Dutch regulators require Apple to revise App Store rules for dating apps


In an effort to comply with a Dutch regulator’s ruling, Apple has made several significant tweaks to its App Store criteria for dating apps.

The company that makes the iPhone has stated that it has made the adjustments after having a number of “constructive meetings” with the Dutch Authority for Consumers and Markets (ACM).

Earlier last week, Apple revealed the new features. When developers wish to employ external payment entitlements, which allow them to use third-party payment systems, they must make revisions to the user interface standards and payment processor criteria.

In addition, Apple notes that its 3% commission discount now applies to in-app transactions that qualify for a lower commission rate. To put it another way, developers may only be required to pay a 13 percent cut if they participate in the App Store’s Small Business Program or if a user has a subscription that is more than one year old.

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Even though Apple has agreed to implement the changes, the company maintains that they are not in the best interest of customer privacy and security. It is also appealing the initial ACM judgement that mandated it to allow dating apps in the Netherlands to accept third-party payments.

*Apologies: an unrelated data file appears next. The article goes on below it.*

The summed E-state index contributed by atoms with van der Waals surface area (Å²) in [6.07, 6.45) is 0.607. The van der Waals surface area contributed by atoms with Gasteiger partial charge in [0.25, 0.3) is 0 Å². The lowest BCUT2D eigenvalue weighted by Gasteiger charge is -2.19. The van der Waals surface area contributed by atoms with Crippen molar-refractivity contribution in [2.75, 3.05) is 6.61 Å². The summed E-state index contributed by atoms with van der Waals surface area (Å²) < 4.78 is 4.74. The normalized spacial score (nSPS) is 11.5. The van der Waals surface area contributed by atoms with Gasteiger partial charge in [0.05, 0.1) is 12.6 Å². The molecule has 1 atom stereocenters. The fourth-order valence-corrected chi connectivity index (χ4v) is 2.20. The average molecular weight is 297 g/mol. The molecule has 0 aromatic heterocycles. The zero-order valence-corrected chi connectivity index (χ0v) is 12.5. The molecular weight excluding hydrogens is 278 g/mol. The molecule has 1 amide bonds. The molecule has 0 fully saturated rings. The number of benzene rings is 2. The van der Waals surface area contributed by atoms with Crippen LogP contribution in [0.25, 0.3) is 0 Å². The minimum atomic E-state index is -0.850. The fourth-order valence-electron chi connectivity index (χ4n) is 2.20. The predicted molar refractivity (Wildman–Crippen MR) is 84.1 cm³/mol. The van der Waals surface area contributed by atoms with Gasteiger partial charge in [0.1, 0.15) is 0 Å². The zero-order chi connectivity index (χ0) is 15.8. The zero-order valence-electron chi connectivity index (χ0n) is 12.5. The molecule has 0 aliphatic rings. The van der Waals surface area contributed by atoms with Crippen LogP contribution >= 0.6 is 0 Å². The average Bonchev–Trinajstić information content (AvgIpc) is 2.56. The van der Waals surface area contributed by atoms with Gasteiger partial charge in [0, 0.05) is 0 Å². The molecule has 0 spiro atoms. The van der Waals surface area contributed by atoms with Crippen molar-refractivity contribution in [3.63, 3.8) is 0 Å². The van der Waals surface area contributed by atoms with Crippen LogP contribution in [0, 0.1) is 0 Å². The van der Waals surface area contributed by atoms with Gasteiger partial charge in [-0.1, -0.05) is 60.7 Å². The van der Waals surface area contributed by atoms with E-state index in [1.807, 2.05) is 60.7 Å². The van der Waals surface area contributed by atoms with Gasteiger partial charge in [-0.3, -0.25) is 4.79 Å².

Some of these modifications, according to Apple, are not beneficial to the privacy or safety of its customers. “We’re implementing the extra adjustments requested by the ACM because Apple is committed to constructive dialogue with regulators.” We have previously said that we are appealing the ACM’s original order.

In 2021, the ACM found that Apple’s App Store regulations violated local competition laws in the country and requested that the business alter its in-app purchase policy in 2022. Apple complied.

The Dutch authorities were not satisfied with the improvements Apple made to comply with the mandate. Apple, for example, allows developers to select between in-app payments and alternate payment methods. ACM, on the other hand, requested that Apple allow developers to use both at once.

This has resulted in the ACM issuing fines of almost 50 million euros every week.

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